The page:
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Gick in Char

Posts: 1703
Location: Western Washington
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This is not really a cider press post - but it does seem to be the right forum heading.

I am wondering about gick in char to be used as biochar. It just occurred to me that a friend of mine is a firefighter and I may be able to get near unlimited amounts of char from him. But I also wonder about chars ability to pick up nasty paint and insulation and particle board gick. I know they do lots of training fires some of the are just lumber and plywood - which I think I would be comfortable with but I'm wondering where I should dry the line.
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Charring does wonders to detoxify things. Nasty organic pesticides, fungicides, herbicides, those mostly get burnt to CO2 and water. Even the arsenates that are used to make "treated" lumber, a lot of their arsenic gets volatilized -- which is why your don't want to be downwind of a treated lumber structure when it is blazing away. Was there lead paint in the building that caught fire? If so, then you might be able to find detectable amounts of lead oxide in the char. But that is a different animal from saying that the lead is bioavailable for plants growing in such char to pick up.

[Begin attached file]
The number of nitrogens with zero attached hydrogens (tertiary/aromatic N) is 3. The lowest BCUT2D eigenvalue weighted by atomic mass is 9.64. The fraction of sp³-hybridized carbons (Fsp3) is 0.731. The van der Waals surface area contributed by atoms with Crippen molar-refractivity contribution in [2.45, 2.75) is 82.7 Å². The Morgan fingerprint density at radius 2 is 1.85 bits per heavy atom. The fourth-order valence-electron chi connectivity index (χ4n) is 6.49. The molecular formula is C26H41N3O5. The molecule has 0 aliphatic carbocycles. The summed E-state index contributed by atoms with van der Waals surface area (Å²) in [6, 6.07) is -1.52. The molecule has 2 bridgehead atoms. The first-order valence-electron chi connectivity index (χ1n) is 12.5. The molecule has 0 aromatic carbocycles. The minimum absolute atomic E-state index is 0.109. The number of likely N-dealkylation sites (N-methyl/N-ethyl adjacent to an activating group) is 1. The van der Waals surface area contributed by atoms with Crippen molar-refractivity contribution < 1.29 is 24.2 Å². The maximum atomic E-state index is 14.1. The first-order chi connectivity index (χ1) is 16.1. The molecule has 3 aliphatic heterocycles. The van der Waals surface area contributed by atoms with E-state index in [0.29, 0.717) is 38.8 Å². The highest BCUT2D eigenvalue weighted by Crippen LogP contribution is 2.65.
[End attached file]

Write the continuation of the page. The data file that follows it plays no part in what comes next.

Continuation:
The other thing to realize about char is that it may contain a good deal of creosotes from incomplete combustion. The kind of creosotes that are used to make railroad ties. And we know what a low rep the use of railroad ties has with some Permies. If the char is very friable and crumbles to dust between the fingers, then the combustion was complete and few creosotes remain. If it still has the feel of wood, bends instead of snaps, smells like a dirty fireplace, then it probably has remaining creosote and then you are faced with the problem of having fungi do the rest of the de-toxification for you.

I would say draw the line at treated lumber. That means if you go to salvage from a house that was burnt down, leave the sill plate and the back deck and the front porch char pieces. But structural studs and joists, I'd take them and add them to the garden.
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